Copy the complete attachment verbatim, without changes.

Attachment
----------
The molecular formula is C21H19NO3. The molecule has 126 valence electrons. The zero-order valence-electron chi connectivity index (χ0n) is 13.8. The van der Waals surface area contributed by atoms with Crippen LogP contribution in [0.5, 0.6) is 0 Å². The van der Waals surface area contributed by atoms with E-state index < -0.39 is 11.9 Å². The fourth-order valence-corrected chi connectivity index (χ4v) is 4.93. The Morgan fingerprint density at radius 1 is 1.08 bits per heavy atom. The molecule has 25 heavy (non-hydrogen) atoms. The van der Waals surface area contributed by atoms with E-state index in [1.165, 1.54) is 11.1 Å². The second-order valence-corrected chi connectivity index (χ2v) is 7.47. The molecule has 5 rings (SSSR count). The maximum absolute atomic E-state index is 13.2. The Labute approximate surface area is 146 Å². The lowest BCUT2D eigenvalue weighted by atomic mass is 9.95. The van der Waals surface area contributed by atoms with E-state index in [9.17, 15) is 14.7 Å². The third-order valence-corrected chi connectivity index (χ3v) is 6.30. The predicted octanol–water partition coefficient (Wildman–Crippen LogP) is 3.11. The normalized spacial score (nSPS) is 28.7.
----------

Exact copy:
The molecular formula is C21H19NO3. The molecule has 126 valence electrons. The zero-order valence-electron chi connectivity index (χ0n) is 13.8. The van der Waals surface area contributed by atoms with Crippen LogP contribution in [0.5, 0.6) is 0 Å². The van der Waals surface area contributed by atoms with E-state index < -0.39 is 11.9 Å². The fourth-order valence-corrected chi connectivity index (χ4v) is 4.93. The Morgan fingerprint density at radius 1 is 1.08 bits per heavy atom. The molecule has 25 heavy (non-hydrogen) atoms. The van der Waals surface area contributed by atoms with E-state index in [1.165, 1.54) is 11.1 Å². The second-order valence-corrected chi connectivity index (χ2v) is 7.47. The molecule has 5 rings (SSSR count). The maximum absolute atomic E-state index is 13.2. The Labute approximate surface area is 146 Å². The lowest BCUT2D eigenvalue weighted by atomic mass is 9.95. The van der Waals surface area contributed by atoms with E-state index in [9.17, 15) is 14.7 Å². The third-order valence-corrected chi connectivity index (χ3v) is 6.30. The predicted octanol–water partition coefficient (Wildman–Crippen LogP) is 3.11. The normalized spacial score (nSPS) is 28.7.